This morning Deni did some creative dramatics with two groups of the primary age children. Then at the end of their school day we had a planning session with the oldest students (13-year-olds) to determine what they’d like to do in after school sessions which we’ll start tomorrow. Some of the girls are heavily into the Twilight series. Some of the boys particularly like some science subjects. And some like sports. They all are interested in finding out about the US and some of the countries we have visited. We’ll also spend some time with them on getting information from the Internet. Their parents have cell phones. But only a couple of them have regular Internet access at home. None of them has their own cell phone. We’ll meet with them twice a week. It should be a lot of fun. We’re also working on plans to do reading aloud with the younger children. They’re all going to be speaking Yankee by the time we leave.
You may be wondering why I’m talking about school on Sunday. The weekdays are different here. Friday is the Muslim day of prayers. So there’s no school and some businesses are closed. Saturday is a half day of school. Then Sunday through Thursday are the regular full school days. It’s confused Deni a bit today. It’s been hard to think of the school day today as Sunday. Tomorrow I have a meeting at the end of the school day with the four teachers of the older children to see if we can’t expand their offerings of more engaging activities as part of their curriculum and not just teach to the test. Alo will be backing me up. It’s what she wants for her school. But I certainly expect some resistance from the teachers as an outsider coming in and telling them what to do. Of course I’ll be doing this as tactfully as possible with lots of feedback from them. But it will be a challenge.
We’re just back from a meal of Bengali Chinese food. That means add sugar and chilis. A small group of demonstrators is out in the main road painting slogans on the road. There’s periodic Indian music coming from radios across the street. And then there’s the regular honking and din of the traffic in the background. We can describe it and take pictures. But until you actually experience it it’s hard to imagine the density of the sights, sounds, smells, and humanity of Kushtia, Bangladesh.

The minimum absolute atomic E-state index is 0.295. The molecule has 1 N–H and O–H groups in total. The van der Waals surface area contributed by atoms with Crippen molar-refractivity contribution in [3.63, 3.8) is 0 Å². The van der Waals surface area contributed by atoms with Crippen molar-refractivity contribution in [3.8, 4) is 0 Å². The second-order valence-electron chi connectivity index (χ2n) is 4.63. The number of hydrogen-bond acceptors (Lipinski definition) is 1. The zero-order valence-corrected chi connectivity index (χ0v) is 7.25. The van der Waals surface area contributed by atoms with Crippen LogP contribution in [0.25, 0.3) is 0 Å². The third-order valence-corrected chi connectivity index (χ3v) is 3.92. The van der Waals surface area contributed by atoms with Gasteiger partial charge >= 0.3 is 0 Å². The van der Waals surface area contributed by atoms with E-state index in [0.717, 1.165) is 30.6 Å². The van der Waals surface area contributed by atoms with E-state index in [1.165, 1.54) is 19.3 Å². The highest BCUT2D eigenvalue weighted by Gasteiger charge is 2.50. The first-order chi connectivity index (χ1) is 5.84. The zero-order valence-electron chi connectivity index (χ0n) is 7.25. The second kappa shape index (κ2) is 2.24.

This is Deni now:
Last night, Alo, Moni, Coop, and I went on an expedition to try to find me a traditional Bengali ensemble – a tunic-style top over pants with a scarf draped over one shoulder. I knew it would be difficult because the women here are so incredibly small. We could find nothing big enough in ready-to-wear, so we went to a store that has the material cut, but not sewn. We found a beautiful one, but even doing it that way it was clear it wasn’t going to work. So we all trooped across the street to the tailor. He and Alo muttered and measured and I think they decided they could make it work with some additional material. It made me feel just huge. I kept muttering, “at home I’m not considered much above average in size.” Anyway, it should be ready tomorrow. Hope it works – the material really is something special.
It was so funny to see the reaction of folks to Coop when went across the river. It was like the second coming!! When we appeared, Limon and a few family members were there. Before we knew it about 50 people of all ages had assembled. We got asked the usual questions – why did you come to Bangladesh, how long will you stay, do you like it here? Stuff like that. Then there was the question that we get in Africa and now here – what is your religion. When we say we don’t have one, people don’t know where to look. Then we’re asked what football team we support. Our lack of interest in this national obsession seems to cause even more shock than our lack of religion. On our walk this afternoon, one of the random people who shook hands with us on the street asked the religion question. I decided that I just wasn’t going to go there anymore. I explained that in our country we didn’t ask people about religious affiliation because that is a very personal thing and that I wasn’t going to answer the question. That seemed to satisfy the gentleman.
A word or two about our bathroom. Alo was very gracious and had a western-style toilet installed. And I do appreciate it. However, there is a little matter of where the water from the sink and the second sink in the other room goes – like on the floor! Yep, the pipes from both sinks empty onto the floor next to the toilet, which is built on a raised dais. There is a hole in the floor and the water is supposed to drain out there. But, the floor doesn’t slope enough, so you get standing water that refuses to go anyplace. This is a totally disgusting thing and a great place to breed mosquitoes. We both have many bites. Last night Alo had a mosquito net installed over our bed. That helps a lot.
Oh, well. That’s the way it is. That’s all for now.